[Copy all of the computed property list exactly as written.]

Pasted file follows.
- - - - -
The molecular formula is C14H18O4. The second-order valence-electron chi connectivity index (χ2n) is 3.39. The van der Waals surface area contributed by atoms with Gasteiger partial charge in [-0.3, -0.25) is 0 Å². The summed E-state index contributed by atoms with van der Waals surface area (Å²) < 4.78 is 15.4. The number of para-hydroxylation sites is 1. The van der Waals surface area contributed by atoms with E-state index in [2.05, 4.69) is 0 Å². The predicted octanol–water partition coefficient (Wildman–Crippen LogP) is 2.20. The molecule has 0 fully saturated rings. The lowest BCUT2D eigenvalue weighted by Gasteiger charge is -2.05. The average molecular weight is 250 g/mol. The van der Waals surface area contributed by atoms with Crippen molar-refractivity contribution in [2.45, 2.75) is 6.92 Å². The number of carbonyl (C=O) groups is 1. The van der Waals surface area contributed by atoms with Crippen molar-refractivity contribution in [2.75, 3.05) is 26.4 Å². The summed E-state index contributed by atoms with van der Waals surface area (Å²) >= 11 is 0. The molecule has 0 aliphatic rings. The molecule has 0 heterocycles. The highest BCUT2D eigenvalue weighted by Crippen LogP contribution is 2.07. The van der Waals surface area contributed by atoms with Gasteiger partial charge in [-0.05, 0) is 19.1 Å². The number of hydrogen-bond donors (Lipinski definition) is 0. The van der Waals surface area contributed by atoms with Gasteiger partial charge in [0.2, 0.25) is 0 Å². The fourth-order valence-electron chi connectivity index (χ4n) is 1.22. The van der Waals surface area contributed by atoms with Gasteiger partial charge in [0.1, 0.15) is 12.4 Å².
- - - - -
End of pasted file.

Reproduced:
The molecular formula is C14H18O4. The second-order valence-electron chi connectivity index (χ2n) is 3.39. The van der Waals surface area contributed by atoms with Gasteiger partial charge in [-0.3, -0.25) is 0 Å². The summed E-state index contributed by atoms with van der Waals surface area (Å²) < 4.78 is 15.4. The number of para-hydroxylation sites is 1. The van der Waals surface area contributed by atoms with E-state index in [2.05, 4.69) is 0 Å². The predicted octanol–water partition coefficient (Wildman–Crippen LogP) is 2.20. The molecule has 0 fully saturated rings. The lowest BCUT2D eigenvalue weighted by Gasteiger charge is -2.05. The average molecular weight is 250 g/mol. The van der Waals surface area contributed by atoms with Crippen molar-refractivity contribution in [2.45, 2.75) is 6.92 Å². The number of carbonyl (C=O) groups is 1. The van der Waals surface area contributed by atoms with Crippen molar-refractivity contribution in [2.75, 3.05) is 26.4 Å². The summed E-state index contributed by atoms with van der Waals surface area (Å²) >= 11 is 0. The molecule has 0 aliphatic rings. The molecule has 0 heterocycles. The highest BCUT2D eigenvalue weighted by Crippen LogP contribution is 2.07. The van der Waals surface area contributed by atoms with Gasteiger partial charge in [-0.05, 0) is 19.1 Å². The number of hydrogen-bond donors (Lipinski definition) is 0. The van der Waals surface area contributed by atoms with Gasteiger partial charge in [0.2, 0.25) is 0 Å². The fourth-order valence-electron chi connectivity index (χ4n) is 1.22. The van der Waals surface area contributed by atoms with Gasteiger partial charge in [0.1, 0.15) is 12.4 Å².